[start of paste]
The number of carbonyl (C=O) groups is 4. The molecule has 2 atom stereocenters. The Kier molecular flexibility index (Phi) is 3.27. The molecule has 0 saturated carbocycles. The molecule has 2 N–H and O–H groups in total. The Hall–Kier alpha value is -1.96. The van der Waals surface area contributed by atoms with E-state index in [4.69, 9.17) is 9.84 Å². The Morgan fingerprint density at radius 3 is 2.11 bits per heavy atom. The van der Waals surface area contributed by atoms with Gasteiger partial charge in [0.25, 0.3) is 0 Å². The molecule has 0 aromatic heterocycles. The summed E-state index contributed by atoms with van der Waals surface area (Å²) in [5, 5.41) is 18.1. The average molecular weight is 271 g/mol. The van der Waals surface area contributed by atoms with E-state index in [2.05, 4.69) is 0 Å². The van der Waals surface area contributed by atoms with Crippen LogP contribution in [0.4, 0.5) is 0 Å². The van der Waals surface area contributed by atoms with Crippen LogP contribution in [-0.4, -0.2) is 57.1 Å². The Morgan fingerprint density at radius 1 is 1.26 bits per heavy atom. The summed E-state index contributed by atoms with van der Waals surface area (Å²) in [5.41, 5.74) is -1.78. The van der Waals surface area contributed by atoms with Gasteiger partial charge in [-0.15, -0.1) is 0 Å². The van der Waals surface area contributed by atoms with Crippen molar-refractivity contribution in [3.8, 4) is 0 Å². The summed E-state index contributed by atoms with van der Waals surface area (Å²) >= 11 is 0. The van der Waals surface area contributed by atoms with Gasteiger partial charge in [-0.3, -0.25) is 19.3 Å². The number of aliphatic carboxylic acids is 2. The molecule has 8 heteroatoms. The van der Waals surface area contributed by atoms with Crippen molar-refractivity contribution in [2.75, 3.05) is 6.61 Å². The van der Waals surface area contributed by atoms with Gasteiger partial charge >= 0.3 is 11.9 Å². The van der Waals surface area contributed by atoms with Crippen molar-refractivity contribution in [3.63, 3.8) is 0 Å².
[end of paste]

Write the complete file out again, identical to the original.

The number of carbonyl (C=O) groups is 4. The molecule has 2 atom stereocenters. The Kier molecular flexibility index (Phi) is 3.27. The molecule has 0 saturated carbocycles. The molecule has 2 N–H and O–H groups in total. The Hall–Kier alpha value is -1.96. The van der Waals surface area contributed by atoms with E-state index in [4.69, 9.17) is 9.84 Å². The Morgan fingerprint density at radius 3 is 2.11 bits per heavy atom. The van der Waals surface area contributed by atoms with Gasteiger partial charge in [0.25, 0.3) is 0 Å². The molecule has 0 aromatic heterocycles. The summed E-state index contributed by atoms with van der Waals surface area (Å²) in [5, 5.41) is 18.1. The average molecular weight is 271 g/mol. The van der Waals surface area contributed by atoms with E-state index in [2.05, 4.69) is 0 Å². The van der Waals surface area contributed by atoms with Crippen LogP contribution in [0.4, 0.5) is 0 Å². The van der Waals surface area contributed by atoms with Crippen LogP contribution in [-0.4, -0.2) is 57.1 Å². The Morgan fingerprint density at radius 1 is 1.26 bits per heavy atom. The summed E-state index contributed by atoms with van der Waals surface area (Å²) in [5.41, 5.74) is -1.78. The van der Waals surface area contributed by atoms with Gasteiger partial charge in [-0.15, -0.1) is 0 Å². The van der Waals surface area contributed by atoms with Crippen molar-refractivity contribution in [3.8, 4) is 0 Å². The summed E-state index contributed by atoms with van der Waals surface area (Å²) >= 11 is 0. The van der Waals surface area contributed by atoms with Gasteiger partial charge in [-0.3, -0.25) is 19.3 Å². The number of aliphatic carboxylic acids is 2. The molecule has 8 heteroatoms. The van der Waals surface area contributed by atoms with Crippen molar-refractivity contribution in [2.75, 3.05) is 6.61 Å². The van der Waals surface area contributed by atoms with Gasteiger partial charge >= 0.3 is 11.9 Å². The van der Waals surface area contributed by atoms with Crippen molar-refractivity contribution in [3.63, 3.8) is 0 Å².